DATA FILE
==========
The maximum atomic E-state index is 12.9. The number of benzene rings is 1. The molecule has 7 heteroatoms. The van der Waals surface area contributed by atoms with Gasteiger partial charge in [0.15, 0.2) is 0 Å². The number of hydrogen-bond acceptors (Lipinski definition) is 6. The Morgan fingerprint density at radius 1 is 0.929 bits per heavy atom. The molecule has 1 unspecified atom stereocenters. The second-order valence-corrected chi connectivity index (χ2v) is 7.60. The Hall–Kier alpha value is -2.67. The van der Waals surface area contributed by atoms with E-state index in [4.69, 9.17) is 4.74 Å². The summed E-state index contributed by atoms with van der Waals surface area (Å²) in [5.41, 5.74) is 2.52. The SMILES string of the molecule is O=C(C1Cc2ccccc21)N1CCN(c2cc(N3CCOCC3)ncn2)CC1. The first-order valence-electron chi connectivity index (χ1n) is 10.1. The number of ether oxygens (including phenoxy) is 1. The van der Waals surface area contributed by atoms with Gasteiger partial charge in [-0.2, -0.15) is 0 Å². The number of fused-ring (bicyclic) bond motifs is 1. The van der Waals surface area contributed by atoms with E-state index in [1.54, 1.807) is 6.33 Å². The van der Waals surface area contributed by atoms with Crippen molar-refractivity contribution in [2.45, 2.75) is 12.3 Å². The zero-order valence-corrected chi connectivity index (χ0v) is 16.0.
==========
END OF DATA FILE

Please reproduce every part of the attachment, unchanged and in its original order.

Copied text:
The maximum atomic E-state index is 12.9. The number of benzene rings is 1. The molecule has 7 heteroatoms. The van der Waals surface area contributed by atoms with Gasteiger partial charge in [0.15, 0.2) is 0 Å². The number of hydrogen-bond acceptors (Lipinski definition) is 6. The Morgan fingerprint density at radius 1 is 0.929 bits per heavy atom. The molecule has 1 unspecified atom stereocenters. The second-order valence-corrected chi connectivity index (χ2v) is 7.60. The Hall–Kier alpha value is -2.67. The van der Waals surface area contributed by atoms with E-state index in [4.69, 9.17) is 4.74 Å². The summed E-state index contributed by atoms with van der Waals surface area (Å²) in [5.41, 5.74) is 2.52. The SMILES string of the molecule is O=C(C1Cc2ccccc21)N1CCN(c2cc(N3CCOCC3)ncn2)CC1. The first-order valence-electron chi connectivity index (χ1n) is 10.1. The number of ether oxygens (including phenoxy) is 1. The van der Waals surface area contributed by atoms with Gasteiger partial charge in [-0.2, -0.15) is 0 Å². The number of fused-ring (bicyclic) bond motifs is 1. The van der Waals surface area contributed by atoms with E-state index in [1.54, 1.807) is 6.33 Å². The van der Waals surface area contributed by atoms with Crippen molar-refractivity contribution in [2.45, 2.75) is 12.3 Å². The zero-order valence-corrected chi connectivity index (χ0v) is 16.0.